Sunday, June 3, 2018

Exactly as it is, part I

There’s a conviction, I think, in nearly every one who pursues a spiritual life that if things were we were different, we would be more spiritually whole. We have an illusion of “progress” in front of us at all times: always, we are deficient, and always, we ought to do better.

I don’t mean to dismiss this urge towards improving ourselves. It’s natural; and there is something about the human character that embeds it deeply in the marrow of our bones. Yet if we really want to see ourselves as we are, it can’t begin with the idea of changing how we are. The dilemma is that the instant we see anything about ourselves, the urge to adjust it arises. We instantly sort what we are into good and bad, desirable and undesirable parts; and this tendency inserts itself into our spiritual practice, the level of attention we have, our frustration with the fact that we are not present to ourselves or our lives, etc. When we observe, and report on it to ourselves and one another, we always seem to see some kind of deficiency. All we seem to see most of the time is a disability of one kind or another.

The two pitfalls here are confirmation bias and self-fulfilling prophecies. Spiritual works generally tend to tell us we are sinful or asleep; and once we begin there, everything we see is colored with those presumptions. If a spiritual work were truly objective and intended to help us see ourselves as we are, to see life exactly as it is, it would not begin by telling us that we are deficient. It would simply ask us to observe. In the Gurdjieff work, because we are told up front we are asleep and don’t attend and don’t have a good inner connection and so on— the premises of the Gurdjieff work are almost entirely founded on this concrete platform — when we begin to look at ourselves, we do so expecting to confirm this. If we encounter information to the contrary, we dismiss it. This may be justified to some extent; but we train ourselves, through shared culture, habit and expectation, in such a way that these impressions are reinforced. We repeat them year after year in meetings and before you know it, they are a mantra.

This is where the mechanism of self-fulfilling prophecy comes in. If we keep telling ourselves that only the “special conditions” of our spiritual work bring us together in such a way that our inner lives can be more whole and receive a more enriched substance of life, how are we ever going to discover that it is life itself, in all its messy and chaotic variety, that is going to help us enrich our inner lives? We’ve already decided — and announced to everyone else — that the special conditions of our spiritual organization (it could be any organization) are the only conditions in which real growth can take place.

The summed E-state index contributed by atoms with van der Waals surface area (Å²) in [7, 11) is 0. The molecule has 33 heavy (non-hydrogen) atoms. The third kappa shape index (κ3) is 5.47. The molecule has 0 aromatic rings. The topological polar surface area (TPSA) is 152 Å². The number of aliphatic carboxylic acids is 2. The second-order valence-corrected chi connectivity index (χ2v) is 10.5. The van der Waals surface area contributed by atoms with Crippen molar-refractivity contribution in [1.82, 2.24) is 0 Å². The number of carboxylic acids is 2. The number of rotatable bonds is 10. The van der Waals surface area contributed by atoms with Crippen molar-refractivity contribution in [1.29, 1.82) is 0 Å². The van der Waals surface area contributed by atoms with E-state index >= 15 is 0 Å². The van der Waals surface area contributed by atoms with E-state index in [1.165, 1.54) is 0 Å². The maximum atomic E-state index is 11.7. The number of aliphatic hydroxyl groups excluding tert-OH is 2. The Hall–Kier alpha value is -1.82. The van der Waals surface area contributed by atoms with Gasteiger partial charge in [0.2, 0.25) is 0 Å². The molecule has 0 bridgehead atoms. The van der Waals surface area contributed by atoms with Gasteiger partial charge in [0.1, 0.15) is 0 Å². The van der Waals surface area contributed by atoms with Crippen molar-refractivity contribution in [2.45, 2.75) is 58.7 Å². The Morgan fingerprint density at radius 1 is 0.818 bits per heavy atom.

This is a selfish attitude, yet every spiritual organization tends to manifest it. It divides the world into us, and everyone else, and if we are looking for a world that is filled with rich relations with everything and everyone, starting out with a division of that kind is already at fault. We have even divided ourselves inside ourselves, as Jean Salzmann points out:

I seek what I am, to be what I am. I have a habit of thinking of “body," on the one hand, and of "spirit or energy" on the other. But nothing exists separately. There is a unity of life. I wish to live it, and I seek it through a movement of return toward myself. I say there is an outer life and an inner life. I say this because I feel myself as distinct, as existing apart from life. There is, however, only one great life. I cannot feel separate from it, outside it, and at the same time know it. I must feel myself a part of this life.

— Jean Salzmann, The Reality of Being, page 203

Perhaps most importantly, this raises the question if we are even being selfish towards ourselves; a question well worth examining. But the point is that however we decide we are going to see ourselves in advance — and make no mistake about it, any part of ourselves that comes from where we ordinarily are does this, even if it protests that it doesn’t — it becomes a prophecy that fulfills itself. If we see ourselves as spiritually incapable, we will be. This rarely gets discussed in the Gurdjieff work; but if we don’t grow a strong affirming part that makes a good effort under the assumption that we can be more whole, that we do have possibilities, we might as well forget about making any effort. This work was not designed to found itself on a pessimistic attitude. It was designed to struggle against that.

Any attempt to disengage in order to see ourselves has to be a disengagement first from the assumptions; whether negative or positive. And yet our exchanges, both inwardly between our various selves and parts, and outwardly towards others, always engage with the assumptions first and then proceed.


Lee van Laer is a Senior Editor at Parabola Magazine.

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